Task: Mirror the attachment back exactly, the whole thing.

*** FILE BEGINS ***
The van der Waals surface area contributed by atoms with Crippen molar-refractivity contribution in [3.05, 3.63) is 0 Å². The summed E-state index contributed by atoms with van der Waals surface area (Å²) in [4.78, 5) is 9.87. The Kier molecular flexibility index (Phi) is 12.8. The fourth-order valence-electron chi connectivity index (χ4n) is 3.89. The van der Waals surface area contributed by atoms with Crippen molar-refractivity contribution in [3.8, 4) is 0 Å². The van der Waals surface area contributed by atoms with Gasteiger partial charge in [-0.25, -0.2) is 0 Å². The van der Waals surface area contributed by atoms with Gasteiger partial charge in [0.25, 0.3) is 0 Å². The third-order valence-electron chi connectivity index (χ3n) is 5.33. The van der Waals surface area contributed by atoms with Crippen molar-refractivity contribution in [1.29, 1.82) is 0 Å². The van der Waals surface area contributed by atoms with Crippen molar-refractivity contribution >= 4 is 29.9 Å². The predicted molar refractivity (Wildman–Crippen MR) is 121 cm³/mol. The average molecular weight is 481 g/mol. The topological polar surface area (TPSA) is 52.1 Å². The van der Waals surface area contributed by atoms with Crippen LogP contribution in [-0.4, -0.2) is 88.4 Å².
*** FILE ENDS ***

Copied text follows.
The van der Waals surface area contributed by atoms with Crippen molar-refractivity contribution in [3.05, 3.63) is 0 Å². The summed E-state index contributed by atoms with van der Waals surface area (Å²) in [4.78, 5) is 9.87. The Kier molecular flexibility index (Phi) is 12.8. The fourth-order valence-electron chi connectivity index (χ4n) is 3.89. The van der Waals surface area contributed by atoms with Crippen molar-refractivity contribution in [3.8, 4) is 0 Å². The van der Waals surface area contributed by atoms with Gasteiger partial charge in [-0.25, -0.2) is 0 Å². The van der Waals surface area contributed by atoms with Gasteiger partial charge in [0.25, 0.3) is 0 Å². The third-order valence-electron chi connectivity index (χ3n) is 5.33. The van der Waals surface area contributed by atoms with Crippen molar-refractivity contribution in [1.29, 1.82) is 0 Å². The van der Waals surface area contributed by atoms with Crippen molar-refractivity contribution >= 4 is 29.9 Å². The predicted molar refractivity (Wildman–Crippen MR) is 121 cm³/mol. The average molecular weight is 481 g/mol. The topological polar surface area (TPSA) is 52.1 Å². The van der Waals surface area contributed by atoms with Crippen LogP contribution in [-0.4, -0.2) is 88.4 Å².